It is pointed out that both of the chokes 25 and 27 are in the same single assembly (to -wit, housing 20). It is often desirable to change the chokes controlling each of the two zones, and to do so at the same time. Utilizing the tool construction previously described, this can be accomplished in one operation, upon pulling the housing 20 fro-m the well.

When the multiple completion choke assembly described is being used, the factors that determine production rate for any -given fluid from a reservoir are: flowing bottomhole pressure upstream from the choke; choke size; and, under certain conditions, pressure at the tubing inlet.

The latter pressure will be determined essentially by the gas-liquid ratio, production rate, and tubing size; this latter pressure can be controlled by the operator with a surface choke or regulator, as will be hereinafter described. If the surface tubing pressure is zero, or very nearly so, the tubing inlet pressure will be only that pressure required to lift the fiuids to the surface. This means that in many instances low-pressure wells can be produced in combination with extremely high-pressure wells, since the tubing inlet pressure represents the only back `pressure opposing entry of iiuid from the zones into the tubing.

For example, if the combined flow rate from a dual well with a multiple completion choke assembly set in 2%" O.D. tubing at 8000 ft. were 200 barrels of oil per 6 day with a gas-liquid ratio of 1000 cubic feet per barrel, the tubing inlet pressure would be approximately 750 p.s.i., as determined from published depth-gradient curves. If the flowing bottomhole pressure of the low-pressure zone exceeded 75 0 p.s.i., flow could be maintained regardless of the flowing bottomhole pressure `of ythe other z.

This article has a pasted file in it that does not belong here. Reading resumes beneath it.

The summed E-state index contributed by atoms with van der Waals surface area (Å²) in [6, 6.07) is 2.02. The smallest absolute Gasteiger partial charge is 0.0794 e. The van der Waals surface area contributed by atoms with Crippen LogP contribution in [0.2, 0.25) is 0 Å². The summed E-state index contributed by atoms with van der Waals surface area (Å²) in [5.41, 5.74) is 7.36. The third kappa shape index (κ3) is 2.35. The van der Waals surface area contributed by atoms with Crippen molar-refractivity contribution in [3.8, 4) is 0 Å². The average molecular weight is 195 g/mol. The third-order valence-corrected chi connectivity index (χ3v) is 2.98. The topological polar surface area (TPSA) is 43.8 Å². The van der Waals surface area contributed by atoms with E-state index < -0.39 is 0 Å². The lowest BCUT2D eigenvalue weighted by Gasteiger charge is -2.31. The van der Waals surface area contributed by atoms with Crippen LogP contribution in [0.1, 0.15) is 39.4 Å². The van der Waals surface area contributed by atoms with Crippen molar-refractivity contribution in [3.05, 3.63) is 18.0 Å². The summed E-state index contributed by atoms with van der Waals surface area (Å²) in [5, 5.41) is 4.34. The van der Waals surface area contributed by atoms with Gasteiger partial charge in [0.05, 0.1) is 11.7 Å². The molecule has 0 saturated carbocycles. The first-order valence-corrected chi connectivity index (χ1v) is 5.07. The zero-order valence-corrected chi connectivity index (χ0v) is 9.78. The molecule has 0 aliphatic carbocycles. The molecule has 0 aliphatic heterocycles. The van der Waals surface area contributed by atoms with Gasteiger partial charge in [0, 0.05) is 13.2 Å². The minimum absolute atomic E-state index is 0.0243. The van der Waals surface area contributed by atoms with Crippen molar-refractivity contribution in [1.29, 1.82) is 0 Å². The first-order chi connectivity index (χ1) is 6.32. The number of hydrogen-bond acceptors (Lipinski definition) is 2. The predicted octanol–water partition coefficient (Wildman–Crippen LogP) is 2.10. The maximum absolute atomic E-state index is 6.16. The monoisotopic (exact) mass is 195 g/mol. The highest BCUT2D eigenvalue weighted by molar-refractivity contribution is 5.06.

This invention involves the determination of the contribution of each zone to the combined or commingled ow, that is, the determination of the rates of flow from each formation under commingled flow conditions. This enables the total liow to be allocated between the two separate zones, which allocation is required by state regulatory agencies. In fact, such agencies require that production tests (which have as one result the allocation of production to the two zones, when a dual flow choke assembly such as previously described is installed in the well) be made periodically, such as every two months or every three months, during the life of the well. The present invention discloses test procedures and methods which are used initially (and also periodically later, during the life of the well) to allocate production between the two zones, and also, under certain conditions, to allocate the zone production on a day-by-day basis, between the periodic tests. The method of testing for allocation of uids produced fr-om each zone will depend upon which one of the three previously described conditions (as to critical ow) exists.